AirSWOT measurements of river water surface elevation and slope: Tanana River, AK Academic Article uri icon

abstract

  • ©2016. American Geophysical Union. All Rights Reserved. Fluctuations in water surface elevation (WSE) along rivers have important implications for water resources, flood hazards, and biogeochemical cycling. However, current in situ and remote sensing methods exhibit key limitations in characterizing spatiotemporal hydraulics of many of the world's river systems. Here we analyze new measurements of river WSE and slope from AirSWOT, an airborne analogue to the Surface Water and Ocean Topography (SWOT) mission aimed at addressing limitations in current remotely sensed observations of surface water. To evaluate its capabilities, we compare AirSWOT WSEs and slopes to in situ measurements along the Tanana River, Alaska. Root-mean-square error is 9.0 cm for WSEs averaged over 1 km2 areas and 1.0 cm/km for slopes along 10 km reaches. Results indicate that AirSWOT can accurately reproduce the spatial variations in slope critical for characterizing reach-scale hydraulics. AirSWOT's high-precision measurements are valuable for hydrologic analysis, flood modeling studies, and for validating future SWOT measurements.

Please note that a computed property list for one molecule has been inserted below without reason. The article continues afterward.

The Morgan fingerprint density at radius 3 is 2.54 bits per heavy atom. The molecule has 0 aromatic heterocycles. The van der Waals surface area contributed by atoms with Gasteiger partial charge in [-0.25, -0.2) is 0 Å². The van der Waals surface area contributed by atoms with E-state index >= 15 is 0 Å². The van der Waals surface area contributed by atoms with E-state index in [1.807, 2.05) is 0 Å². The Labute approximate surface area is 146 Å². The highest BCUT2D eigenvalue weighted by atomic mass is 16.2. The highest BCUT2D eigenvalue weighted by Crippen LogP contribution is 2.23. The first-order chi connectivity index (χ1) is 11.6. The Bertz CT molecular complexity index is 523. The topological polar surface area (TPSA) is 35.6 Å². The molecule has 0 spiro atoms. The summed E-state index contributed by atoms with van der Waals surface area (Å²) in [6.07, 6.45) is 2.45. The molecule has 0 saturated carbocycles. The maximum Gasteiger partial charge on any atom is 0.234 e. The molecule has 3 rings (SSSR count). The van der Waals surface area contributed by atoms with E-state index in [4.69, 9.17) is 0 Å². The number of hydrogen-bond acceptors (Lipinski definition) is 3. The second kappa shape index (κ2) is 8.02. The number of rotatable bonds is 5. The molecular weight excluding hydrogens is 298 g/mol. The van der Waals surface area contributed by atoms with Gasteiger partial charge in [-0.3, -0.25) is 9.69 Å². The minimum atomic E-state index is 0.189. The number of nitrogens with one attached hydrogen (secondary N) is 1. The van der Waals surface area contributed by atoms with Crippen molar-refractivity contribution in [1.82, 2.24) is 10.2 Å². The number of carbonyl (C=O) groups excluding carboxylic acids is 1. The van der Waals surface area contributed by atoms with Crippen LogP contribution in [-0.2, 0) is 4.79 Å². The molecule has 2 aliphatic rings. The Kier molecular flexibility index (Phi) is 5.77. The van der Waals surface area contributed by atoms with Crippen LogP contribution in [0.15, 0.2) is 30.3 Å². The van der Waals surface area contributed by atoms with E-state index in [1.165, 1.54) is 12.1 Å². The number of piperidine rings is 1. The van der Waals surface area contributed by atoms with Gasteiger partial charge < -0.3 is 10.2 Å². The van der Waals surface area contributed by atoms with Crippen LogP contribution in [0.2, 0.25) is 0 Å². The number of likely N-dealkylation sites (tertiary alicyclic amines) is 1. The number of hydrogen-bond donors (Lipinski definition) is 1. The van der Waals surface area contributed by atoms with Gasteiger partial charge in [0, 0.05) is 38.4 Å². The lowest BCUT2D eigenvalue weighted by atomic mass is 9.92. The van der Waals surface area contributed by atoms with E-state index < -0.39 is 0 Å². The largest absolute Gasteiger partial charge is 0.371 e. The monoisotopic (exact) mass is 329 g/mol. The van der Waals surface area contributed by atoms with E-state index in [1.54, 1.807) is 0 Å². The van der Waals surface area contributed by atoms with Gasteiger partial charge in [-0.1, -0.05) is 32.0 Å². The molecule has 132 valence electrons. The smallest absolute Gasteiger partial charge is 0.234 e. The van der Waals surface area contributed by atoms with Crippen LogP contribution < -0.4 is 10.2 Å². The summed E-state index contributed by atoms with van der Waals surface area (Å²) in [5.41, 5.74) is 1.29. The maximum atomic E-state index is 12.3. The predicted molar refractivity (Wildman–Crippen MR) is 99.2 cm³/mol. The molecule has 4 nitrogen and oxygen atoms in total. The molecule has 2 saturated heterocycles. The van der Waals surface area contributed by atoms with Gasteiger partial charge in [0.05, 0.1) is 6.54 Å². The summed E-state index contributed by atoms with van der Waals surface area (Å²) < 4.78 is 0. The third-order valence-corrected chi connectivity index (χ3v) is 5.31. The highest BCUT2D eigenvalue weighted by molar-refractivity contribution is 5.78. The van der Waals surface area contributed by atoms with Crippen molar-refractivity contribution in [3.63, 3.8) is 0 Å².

altmetric score

  • 1.75

author list (cited authors)

  • Altenau, E. H., Pavelsky, T. M., Moller, D., Lion, C., Pitcher, L. H., Allen, G. H., ... Smith, L. C.

citation count

  • 31

publication date

  • January 2017